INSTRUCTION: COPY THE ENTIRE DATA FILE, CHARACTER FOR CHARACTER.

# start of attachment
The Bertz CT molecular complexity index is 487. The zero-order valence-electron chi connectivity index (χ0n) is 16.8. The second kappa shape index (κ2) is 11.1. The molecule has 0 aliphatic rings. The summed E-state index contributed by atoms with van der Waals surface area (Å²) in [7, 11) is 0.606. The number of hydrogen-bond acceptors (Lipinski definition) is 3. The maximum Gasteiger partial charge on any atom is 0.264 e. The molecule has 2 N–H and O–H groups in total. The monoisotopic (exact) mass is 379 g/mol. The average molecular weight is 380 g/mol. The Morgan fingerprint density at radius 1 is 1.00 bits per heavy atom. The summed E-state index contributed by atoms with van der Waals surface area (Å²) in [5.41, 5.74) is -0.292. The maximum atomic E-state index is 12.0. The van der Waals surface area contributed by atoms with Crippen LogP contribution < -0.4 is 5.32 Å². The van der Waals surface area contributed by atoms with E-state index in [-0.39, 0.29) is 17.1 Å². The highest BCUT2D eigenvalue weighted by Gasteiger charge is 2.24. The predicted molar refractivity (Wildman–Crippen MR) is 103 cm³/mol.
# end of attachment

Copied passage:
The Bertz CT molecular complexity index is 487. The zero-order valence-electron chi connectivity index (χ0n) is 16.8. The second kappa shape index (κ2) is 11.1. The molecule has 0 aliphatic rings. The summed E-state index contributed by atoms with van der Waals surface area (Å²) in [7, 11) is 0.606. The number of hydrogen-bond acceptors (Lipinski definition) is 3. The maximum Gasteiger partial charge on any atom is 0.264 e. The molecule has 2 N–H and O–H groups in total. The monoisotopic (exact) mass is 379 g/mol. The average molecular weight is 380 g/mol. The Morgan fingerprint density at radius 1 is 1.00 bits per heavy atom. The summed E-state index contributed by atoms with van der Waals surface area (Å²) in [5.41, 5.74) is -0.292. The maximum atomic E-state index is 12.0. The van der Waals surface area contributed by atoms with Crippen LogP contribution < -0.4 is 5.32 Å². The van der Waals surface area contributed by atoms with E-state index in [-0.39, 0.29) is 17.1 Å². The highest BCUT2D eigenvalue weighted by Gasteiger charge is 2.24. The predicted molar refractivity (Wildman–Crippen MR) is 103 cm³/mol.